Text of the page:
Digging into the Where archive, I found Brendan asking himself:
As the internet becomes increasingly ubiquitous and reality moves toward the virtual, the emergent Cyberspace will almost certainly take on an urban form -- though it remains to be seen whether it will lean more heavily on the physical or virtual world. Either way, geography will become less and less binding as cities learn to connect in ever more complex ways, and we will likely come to understand urbanism as something very different from what it is now.
Only a couple of years later, we're already there. Maybe it's time we started thinking of ways to answer these questions. Here go my two cents:
1. Marshall Berman's All That is Solid Melts Into Air is a double ode to Modernism and The Street. The Modernist Canon includes Dostoyevsky and Joyce, of course, but also Jane Jacobs. Urban vitality is supposed to culminate Modernism. Despite Jacobs and her followers (sometimes because of them), today The Street keeps loosing ground, through stale, celebratory urbanities. The Street is not only displaced or attacked anymore; it is manicured, mercantilized, neutered, over-regulated. Today, The Street is no longer The Street. The Street is The Web.
2. The Web has not only added to Modernist/Urban Canon. It is constantly reworking and dissolving it. The Web Canon is nothing like the usual Canon. The Web Canon is not about authorship. It is about the dissolution of Authorship, swaying back to a wilder communal mode or spirit (or rather a bunch of different communal modes and spirits bumping against each other constantly). (This is one of those eras of cultural dispersion we're entering, like the days of oral tradition or pamphleteering or independent broadcasting). What is Canon one day is forgotten the next. Some Canon never makes the cut, until it does. The Canon swallows every Canon before it. The Canon is The Web itself.
3. Anything cyber — cyberspace, cyberpunk, etc — reeks of Future Anterior and has a bit of that nostalgic (conservative) retraction from reality, even when dreaming up alternative realities. Incursions into cyber-whatever (Second Life urbanisms, virtual reality, etc.) are as much the future of The Web as digital renderings, parametric design and Dubai are the future of architecture and urbanism. Depending on where you stand, this means either everything or close to nothing.
4. Even when embracing and exploiting and dwelling on The Digital, any Networked Urbanism should recognize itself as deeply entrenched in everyday, physical, political, social and cultural realities. It should also acknowledge that it has significant, explicit, lasting effects on these realities.
5. I don't think geography has become "less binding". On the contrary, it's probably only starting to reveal its complexities. This is a matter not only of physical geography or distance we're talking about, but also of political and cultural geographies and distances.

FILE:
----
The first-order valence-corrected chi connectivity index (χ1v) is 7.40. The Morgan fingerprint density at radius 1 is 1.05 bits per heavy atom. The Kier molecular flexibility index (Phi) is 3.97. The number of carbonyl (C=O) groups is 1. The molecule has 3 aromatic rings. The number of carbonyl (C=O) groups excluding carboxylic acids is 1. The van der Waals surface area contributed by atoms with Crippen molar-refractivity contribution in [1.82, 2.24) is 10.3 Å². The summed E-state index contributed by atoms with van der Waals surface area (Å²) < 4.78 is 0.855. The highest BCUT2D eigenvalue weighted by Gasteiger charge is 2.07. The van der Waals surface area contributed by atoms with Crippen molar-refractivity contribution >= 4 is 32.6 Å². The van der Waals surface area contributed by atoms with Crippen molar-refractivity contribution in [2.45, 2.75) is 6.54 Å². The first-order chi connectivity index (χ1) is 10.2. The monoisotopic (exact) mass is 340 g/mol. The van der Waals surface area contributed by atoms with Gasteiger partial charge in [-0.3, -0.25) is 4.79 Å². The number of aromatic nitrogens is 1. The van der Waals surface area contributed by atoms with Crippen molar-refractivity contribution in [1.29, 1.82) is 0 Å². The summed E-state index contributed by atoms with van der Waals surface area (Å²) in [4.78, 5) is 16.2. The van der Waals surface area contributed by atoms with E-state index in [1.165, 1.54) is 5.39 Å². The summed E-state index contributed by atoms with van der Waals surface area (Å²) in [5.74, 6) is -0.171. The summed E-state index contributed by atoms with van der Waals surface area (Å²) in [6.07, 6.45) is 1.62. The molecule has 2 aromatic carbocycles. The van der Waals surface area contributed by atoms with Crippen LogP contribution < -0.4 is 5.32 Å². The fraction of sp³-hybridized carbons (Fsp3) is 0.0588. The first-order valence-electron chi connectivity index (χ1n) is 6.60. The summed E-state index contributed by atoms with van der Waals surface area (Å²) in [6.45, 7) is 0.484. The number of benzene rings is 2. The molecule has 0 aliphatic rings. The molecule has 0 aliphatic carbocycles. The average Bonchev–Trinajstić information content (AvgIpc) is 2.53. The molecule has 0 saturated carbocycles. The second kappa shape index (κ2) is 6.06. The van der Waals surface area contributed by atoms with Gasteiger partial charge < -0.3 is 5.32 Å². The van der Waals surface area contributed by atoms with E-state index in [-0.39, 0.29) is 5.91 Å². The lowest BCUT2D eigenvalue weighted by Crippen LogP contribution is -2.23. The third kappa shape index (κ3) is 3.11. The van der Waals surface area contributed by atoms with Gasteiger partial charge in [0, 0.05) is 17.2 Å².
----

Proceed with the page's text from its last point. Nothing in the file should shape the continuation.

6. The Web Canon might seem Western, but it's definitely not.
7. In one of the hundreds of Web Canon Classics (someone should start collecting them), Kevin Kelly discusses the production and spreading of digital content. He states that the impact of digitization will likely be most significant not in the Developed World (despite the abundance of resources, technical knick-knacks and gadgetry) but in the Third World, in areas that are practically bookless, or at least don't have an Amazon branch.
Something similar might happen with Networked Urbanisms. In the Developed World, Networked Urbanisms' potential might very well fade out under the weight of control and commercialization. The Kindle and the iPhone are the McMansions of Digital Urbanity. Networked Urbanisms could certainly profit from the chronic instability, forced flexibility, selective implementation, DIY and everything-up-for-grabs mindset, creative reuse and living-off-scraps culture of Third World urban realities as much as it already does from its pools of skilled tech workers, cheap manufacturing and shady practices like piracy and copyright infringements. The “digital breach” doesn’t necessarily follow the North-South divide.
8. The Plaza Meave is a huge semi-formal electronics bazaar in the heart of Mexico City’s Centro Histórico, or Historic Quarter. It’s a piece of urban infrastructure straight out of Sci-Fi: an anonymous, damp, smelly and seemingly innocuous building where people hawk and hustle pirated software, stolen or scavenged electronics, tuned hardware, abandonware, orphaned technology, and any random techno-spoils you can imagine. The market often spills over onto the street, and the tech stands mix in with food stalls.
9. I hate the “digital skin” metaphor. There is no such thing as an ICT blanket that just comes and covers or supplants “traditional” urban dynamics. If you’re going to use the usual cheap organicist metaphor, why not say “digital lymphatic system” or something like that?
10. Most of us are too quick to associate technological change with the brave and the new. But to me, one of the most interesting aspects of the digital onslaught is the novelty with which it feeds the past into the present and therefore the future. The Digital has an uncanny historical bent. It allows for and thrives on richer, more intense and diverse readings of the past. We are unburying the marginal, the secondary, the almost forgotten, the populist, the failed, the ephemeral, the quaint, the curious, the quotidian, the small, the foreign, the frilled, and so on and so forth, and inserting everything into our steady and active forward marches. The Angel of History doesn’t have to fly with its back turned to the future anymore. It can just gaze at the past on its iPod.
(I don't remember if I got the photo from Flickr or from Mark the Cobrasnake. If it's your's, please let me know!)